The Day the World Ends

“Love not the world, neither the things that are in the world. If any man love the world, the love of the Father is not in him. For all that is in the world, the lust of the flesh, and the lust of the eyes, and the pride of life, is not of the Father, but is of the world. And the world passeth away, and the lust thereof: but he that doeth the will of God abideth forever.” —I John 2:15-17

“I HOPE it doesn’t come in my day,” is sometimes said concerning “the end of the world.” This expression is a familiar one to most people living in so-called civilized countries. But in the minds of many the end of the world has frightening connotations. This is due to a traditional concept of this important development of God’s great plan of the ages. This tradition of the Dark Ages teaches that the end of the world foretold in the Bible means the destruction of the planet Earth, and that at the time of this destruction all faithful Christians then alive will be caught up bodily to heaven, and that all non-Christians will be consigned to a place of torment. This latter, according to the Protestant understanding, means eternal torture, and to the Catholic, a limited period in what is called purgatory; but even this limited period to most Catholics means many hundreds of years of excruciating pain.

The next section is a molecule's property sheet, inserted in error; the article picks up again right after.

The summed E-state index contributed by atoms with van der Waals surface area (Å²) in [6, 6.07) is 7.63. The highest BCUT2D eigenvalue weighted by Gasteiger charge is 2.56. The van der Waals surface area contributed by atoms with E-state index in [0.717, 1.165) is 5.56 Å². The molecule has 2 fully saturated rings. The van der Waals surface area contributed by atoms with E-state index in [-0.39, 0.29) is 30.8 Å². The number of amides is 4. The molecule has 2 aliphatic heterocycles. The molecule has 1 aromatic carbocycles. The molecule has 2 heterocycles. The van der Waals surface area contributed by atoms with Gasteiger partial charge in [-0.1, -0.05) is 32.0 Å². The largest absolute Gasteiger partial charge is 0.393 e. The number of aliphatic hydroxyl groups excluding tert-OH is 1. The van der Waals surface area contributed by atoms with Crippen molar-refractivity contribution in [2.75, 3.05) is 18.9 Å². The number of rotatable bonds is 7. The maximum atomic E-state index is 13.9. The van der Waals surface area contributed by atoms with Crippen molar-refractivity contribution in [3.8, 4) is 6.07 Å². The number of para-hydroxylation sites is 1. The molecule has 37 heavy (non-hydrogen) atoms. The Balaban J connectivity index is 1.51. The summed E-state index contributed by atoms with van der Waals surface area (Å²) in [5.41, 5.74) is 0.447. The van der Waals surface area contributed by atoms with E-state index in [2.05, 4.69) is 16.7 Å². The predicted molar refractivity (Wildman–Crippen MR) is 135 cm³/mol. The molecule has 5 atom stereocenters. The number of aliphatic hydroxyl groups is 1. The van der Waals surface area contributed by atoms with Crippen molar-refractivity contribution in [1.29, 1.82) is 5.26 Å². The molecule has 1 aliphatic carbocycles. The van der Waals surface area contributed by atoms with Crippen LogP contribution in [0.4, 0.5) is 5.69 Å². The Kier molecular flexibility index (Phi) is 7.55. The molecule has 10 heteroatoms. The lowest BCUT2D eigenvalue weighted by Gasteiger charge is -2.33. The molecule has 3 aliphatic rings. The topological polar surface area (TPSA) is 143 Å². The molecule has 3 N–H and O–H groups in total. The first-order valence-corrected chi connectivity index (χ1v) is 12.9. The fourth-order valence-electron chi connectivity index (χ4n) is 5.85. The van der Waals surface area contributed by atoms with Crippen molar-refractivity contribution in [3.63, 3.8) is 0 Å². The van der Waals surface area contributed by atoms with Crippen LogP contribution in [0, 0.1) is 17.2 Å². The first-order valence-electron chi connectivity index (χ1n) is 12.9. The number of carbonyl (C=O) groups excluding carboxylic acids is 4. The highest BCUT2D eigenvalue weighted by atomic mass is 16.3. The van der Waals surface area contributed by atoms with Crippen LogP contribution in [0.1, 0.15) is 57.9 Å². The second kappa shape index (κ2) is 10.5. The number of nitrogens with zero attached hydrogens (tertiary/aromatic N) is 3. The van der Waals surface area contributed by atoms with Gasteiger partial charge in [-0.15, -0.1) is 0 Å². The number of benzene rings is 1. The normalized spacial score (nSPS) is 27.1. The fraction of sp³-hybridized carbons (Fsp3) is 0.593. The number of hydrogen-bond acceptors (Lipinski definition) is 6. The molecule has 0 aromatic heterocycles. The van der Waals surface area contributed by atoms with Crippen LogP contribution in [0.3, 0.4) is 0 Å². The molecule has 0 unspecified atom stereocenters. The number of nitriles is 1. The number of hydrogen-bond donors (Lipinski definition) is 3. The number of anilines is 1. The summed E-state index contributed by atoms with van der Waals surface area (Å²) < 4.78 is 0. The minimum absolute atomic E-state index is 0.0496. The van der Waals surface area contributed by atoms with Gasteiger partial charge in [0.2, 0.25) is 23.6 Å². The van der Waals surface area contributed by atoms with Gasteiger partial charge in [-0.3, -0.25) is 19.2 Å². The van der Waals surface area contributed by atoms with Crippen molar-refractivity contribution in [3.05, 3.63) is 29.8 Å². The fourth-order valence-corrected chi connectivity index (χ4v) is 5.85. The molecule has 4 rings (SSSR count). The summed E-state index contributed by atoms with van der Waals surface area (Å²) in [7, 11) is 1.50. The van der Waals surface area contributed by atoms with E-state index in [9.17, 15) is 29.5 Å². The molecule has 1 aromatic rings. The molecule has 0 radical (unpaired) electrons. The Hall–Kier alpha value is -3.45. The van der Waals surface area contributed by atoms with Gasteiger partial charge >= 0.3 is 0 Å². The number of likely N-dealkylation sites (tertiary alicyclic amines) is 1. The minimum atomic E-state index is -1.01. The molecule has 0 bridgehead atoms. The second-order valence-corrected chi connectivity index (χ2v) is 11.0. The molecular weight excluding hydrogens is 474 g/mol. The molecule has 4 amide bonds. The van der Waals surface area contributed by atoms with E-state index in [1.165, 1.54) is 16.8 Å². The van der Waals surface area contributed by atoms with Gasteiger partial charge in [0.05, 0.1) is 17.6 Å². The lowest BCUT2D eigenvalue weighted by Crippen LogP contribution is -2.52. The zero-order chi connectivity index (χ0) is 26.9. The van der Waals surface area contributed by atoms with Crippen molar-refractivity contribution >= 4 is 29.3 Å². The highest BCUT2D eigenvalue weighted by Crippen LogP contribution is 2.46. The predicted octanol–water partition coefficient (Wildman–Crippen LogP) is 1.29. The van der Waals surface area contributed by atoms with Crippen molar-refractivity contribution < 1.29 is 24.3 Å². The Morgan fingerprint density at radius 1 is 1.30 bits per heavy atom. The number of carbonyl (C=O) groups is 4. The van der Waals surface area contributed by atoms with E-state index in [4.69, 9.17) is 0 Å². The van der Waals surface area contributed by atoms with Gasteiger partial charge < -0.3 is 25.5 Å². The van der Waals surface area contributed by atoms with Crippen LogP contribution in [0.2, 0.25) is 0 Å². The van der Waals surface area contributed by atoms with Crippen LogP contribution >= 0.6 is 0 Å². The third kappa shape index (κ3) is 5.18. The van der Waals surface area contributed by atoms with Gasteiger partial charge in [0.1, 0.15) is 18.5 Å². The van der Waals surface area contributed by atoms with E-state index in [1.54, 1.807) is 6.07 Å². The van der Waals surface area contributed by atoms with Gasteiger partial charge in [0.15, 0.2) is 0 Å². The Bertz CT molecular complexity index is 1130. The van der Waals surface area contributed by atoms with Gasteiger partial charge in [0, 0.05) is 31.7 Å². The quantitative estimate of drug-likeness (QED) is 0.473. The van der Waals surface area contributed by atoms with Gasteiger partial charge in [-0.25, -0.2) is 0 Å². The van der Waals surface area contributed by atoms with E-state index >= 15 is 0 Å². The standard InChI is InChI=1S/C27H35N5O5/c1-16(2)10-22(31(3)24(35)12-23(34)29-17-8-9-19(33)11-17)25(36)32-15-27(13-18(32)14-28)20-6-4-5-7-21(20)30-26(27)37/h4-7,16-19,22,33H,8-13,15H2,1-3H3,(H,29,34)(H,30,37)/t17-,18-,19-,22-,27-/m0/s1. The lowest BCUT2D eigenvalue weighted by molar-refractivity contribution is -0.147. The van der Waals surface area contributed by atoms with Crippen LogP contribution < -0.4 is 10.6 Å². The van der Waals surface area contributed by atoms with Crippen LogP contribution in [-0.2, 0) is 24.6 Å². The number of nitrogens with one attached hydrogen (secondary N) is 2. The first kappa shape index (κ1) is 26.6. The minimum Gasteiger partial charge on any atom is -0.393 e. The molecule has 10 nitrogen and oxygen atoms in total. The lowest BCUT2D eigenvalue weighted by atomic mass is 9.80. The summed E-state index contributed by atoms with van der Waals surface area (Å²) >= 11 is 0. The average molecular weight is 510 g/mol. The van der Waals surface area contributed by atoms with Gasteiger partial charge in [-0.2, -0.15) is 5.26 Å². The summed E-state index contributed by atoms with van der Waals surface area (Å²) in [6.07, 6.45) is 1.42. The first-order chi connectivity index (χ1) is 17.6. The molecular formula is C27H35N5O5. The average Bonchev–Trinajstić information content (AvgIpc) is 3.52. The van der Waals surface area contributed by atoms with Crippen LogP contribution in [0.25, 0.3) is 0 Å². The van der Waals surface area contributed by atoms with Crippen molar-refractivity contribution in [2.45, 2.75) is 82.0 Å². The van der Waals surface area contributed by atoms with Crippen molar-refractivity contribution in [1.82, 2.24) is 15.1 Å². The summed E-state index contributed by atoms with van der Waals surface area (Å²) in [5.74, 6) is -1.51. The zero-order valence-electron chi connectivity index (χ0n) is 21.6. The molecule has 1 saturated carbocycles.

Naturally, with this false concept of the end of the world, most professed Christians do not care to think about it too much. There is a general belief—and a scriptural one also—that the end of the world and the second coming of Christ are in some way associated. But for those holding to the traditional concept of the end of the world rather than the scriptural viewpoint, it is impossible to understand either subject clearly as taught in the Bible.